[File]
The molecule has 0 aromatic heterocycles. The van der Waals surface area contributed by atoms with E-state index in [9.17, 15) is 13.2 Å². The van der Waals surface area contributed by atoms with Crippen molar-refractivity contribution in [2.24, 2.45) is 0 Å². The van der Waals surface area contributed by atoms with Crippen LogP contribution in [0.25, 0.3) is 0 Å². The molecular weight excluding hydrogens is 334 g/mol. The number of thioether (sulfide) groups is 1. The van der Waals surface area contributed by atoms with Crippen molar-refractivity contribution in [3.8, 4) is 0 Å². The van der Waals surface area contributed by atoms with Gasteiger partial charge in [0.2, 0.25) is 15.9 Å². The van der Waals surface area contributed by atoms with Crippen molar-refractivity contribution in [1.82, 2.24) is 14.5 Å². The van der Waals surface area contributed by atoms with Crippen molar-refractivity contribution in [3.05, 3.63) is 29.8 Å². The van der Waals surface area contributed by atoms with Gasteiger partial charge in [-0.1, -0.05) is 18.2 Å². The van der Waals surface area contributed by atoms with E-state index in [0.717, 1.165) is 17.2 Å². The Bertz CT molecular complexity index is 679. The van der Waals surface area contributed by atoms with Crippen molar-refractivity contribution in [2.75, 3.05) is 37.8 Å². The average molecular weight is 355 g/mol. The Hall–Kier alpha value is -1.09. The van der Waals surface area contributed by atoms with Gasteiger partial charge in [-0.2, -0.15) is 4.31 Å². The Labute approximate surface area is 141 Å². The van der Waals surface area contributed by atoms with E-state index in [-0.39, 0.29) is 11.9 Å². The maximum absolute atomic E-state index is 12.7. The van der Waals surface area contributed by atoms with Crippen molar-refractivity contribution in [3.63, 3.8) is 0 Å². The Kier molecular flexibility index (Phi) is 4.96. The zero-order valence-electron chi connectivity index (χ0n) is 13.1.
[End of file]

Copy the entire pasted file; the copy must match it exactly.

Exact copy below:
The molecule has 0 aromatic heterocycles. The van der Waals surface area contributed by atoms with E-state index in [9.17, 15) is 13.2 Å². The van der Waals surface area contributed by atoms with Crippen molar-refractivity contribution in [2.24, 2.45) is 0 Å². The van der Waals surface area contributed by atoms with Crippen LogP contribution in [0.25, 0.3) is 0 Å². The molecular weight excluding hydrogens is 334 g/mol. The number of thioether (sulfide) groups is 1. The van der Waals surface area contributed by atoms with Crippen molar-refractivity contribution in [3.8, 4) is 0 Å². The van der Waals surface area contributed by atoms with Gasteiger partial charge in [0.2, 0.25) is 15.9 Å². The van der Waals surface area contributed by atoms with Crippen molar-refractivity contribution in [1.82, 2.24) is 14.5 Å². The van der Waals surface area contributed by atoms with Crippen molar-refractivity contribution in [3.05, 3.63) is 29.8 Å². The van der Waals surface area contributed by atoms with Gasteiger partial charge in [-0.1, -0.05) is 18.2 Å². The van der Waals surface area contributed by atoms with E-state index in [0.717, 1.165) is 17.2 Å². The Bertz CT molecular complexity index is 679. The van der Waals surface area contributed by atoms with Crippen molar-refractivity contribution in [2.75, 3.05) is 37.8 Å². The average molecular weight is 355 g/mol. The Hall–Kier alpha value is -1.09. The van der Waals surface area contributed by atoms with Gasteiger partial charge in [-0.2, -0.15) is 4.31 Å². The Labute approximate surface area is 141 Å². The van der Waals surface area contributed by atoms with E-state index in [-0.39, 0.29) is 11.9 Å². The maximum absolute atomic E-state index is 12.7. The van der Waals surface area contributed by atoms with Crippen molar-refractivity contribution in [3.63, 3.8) is 0 Å². The Kier molecular flexibility index (Phi) is 4.96. The zero-order valence-electron chi connectivity index (χ0n) is 13.1.